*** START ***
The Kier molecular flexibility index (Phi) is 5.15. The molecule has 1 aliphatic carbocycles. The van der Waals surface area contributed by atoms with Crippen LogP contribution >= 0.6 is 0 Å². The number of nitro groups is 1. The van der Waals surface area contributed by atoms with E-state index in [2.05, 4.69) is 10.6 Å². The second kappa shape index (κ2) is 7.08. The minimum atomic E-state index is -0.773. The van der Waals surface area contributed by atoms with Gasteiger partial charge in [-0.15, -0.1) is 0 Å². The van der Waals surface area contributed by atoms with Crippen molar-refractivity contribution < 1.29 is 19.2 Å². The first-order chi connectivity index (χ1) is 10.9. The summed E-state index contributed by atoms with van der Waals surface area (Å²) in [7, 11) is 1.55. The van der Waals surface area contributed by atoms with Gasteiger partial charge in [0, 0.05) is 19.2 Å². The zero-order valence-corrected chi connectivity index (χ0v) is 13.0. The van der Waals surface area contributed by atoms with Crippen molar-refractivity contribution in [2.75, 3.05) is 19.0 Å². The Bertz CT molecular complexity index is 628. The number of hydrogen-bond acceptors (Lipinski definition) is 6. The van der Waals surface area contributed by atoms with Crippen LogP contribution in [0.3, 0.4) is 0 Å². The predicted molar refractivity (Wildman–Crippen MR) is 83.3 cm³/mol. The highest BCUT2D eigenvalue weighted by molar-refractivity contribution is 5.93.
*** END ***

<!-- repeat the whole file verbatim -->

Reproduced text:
The Kier molecular flexibility index (Phi) is 5.15. The molecule has 1 aliphatic carbocycles. The van der Waals surface area contributed by atoms with Crippen LogP contribution >= 0.6 is 0 Å². The number of nitro groups is 1. The van der Waals surface area contributed by atoms with E-state index in [2.05, 4.69) is 10.6 Å². The second kappa shape index (κ2) is 7.08. The minimum atomic E-state index is -0.773. The van der Waals surface area contributed by atoms with Gasteiger partial charge in [-0.15, -0.1) is 0 Å². The van der Waals surface area contributed by atoms with Crippen molar-refractivity contribution < 1.29 is 19.2 Å². The first-order chi connectivity index (χ1) is 10.9. The summed E-state index contributed by atoms with van der Waals surface area (Å²) in [7, 11) is 1.55. The van der Waals surface area contributed by atoms with Gasteiger partial charge in [0, 0.05) is 19.2 Å². The zero-order valence-corrected chi connectivity index (χ0v) is 13.0. The van der Waals surface area contributed by atoms with Crippen molar-refractivity contribution in [2.75, 3.05) is 19.0 Å². The Bertz CT molecular complexity index is 628. The number of hydrogen-bond acceptors (Lipinski definition) is 6. The van der Waals surface area contributed by atoms with Crippen LogP contribution in [0.3, 0.4) is 0 Å². The predicted molar refractivity (Wildman–Crippen MR) is 83.3 cm³/mol. The highest BCUT2D eigenvalue weighted by molar-refractivity contribution is 5.93.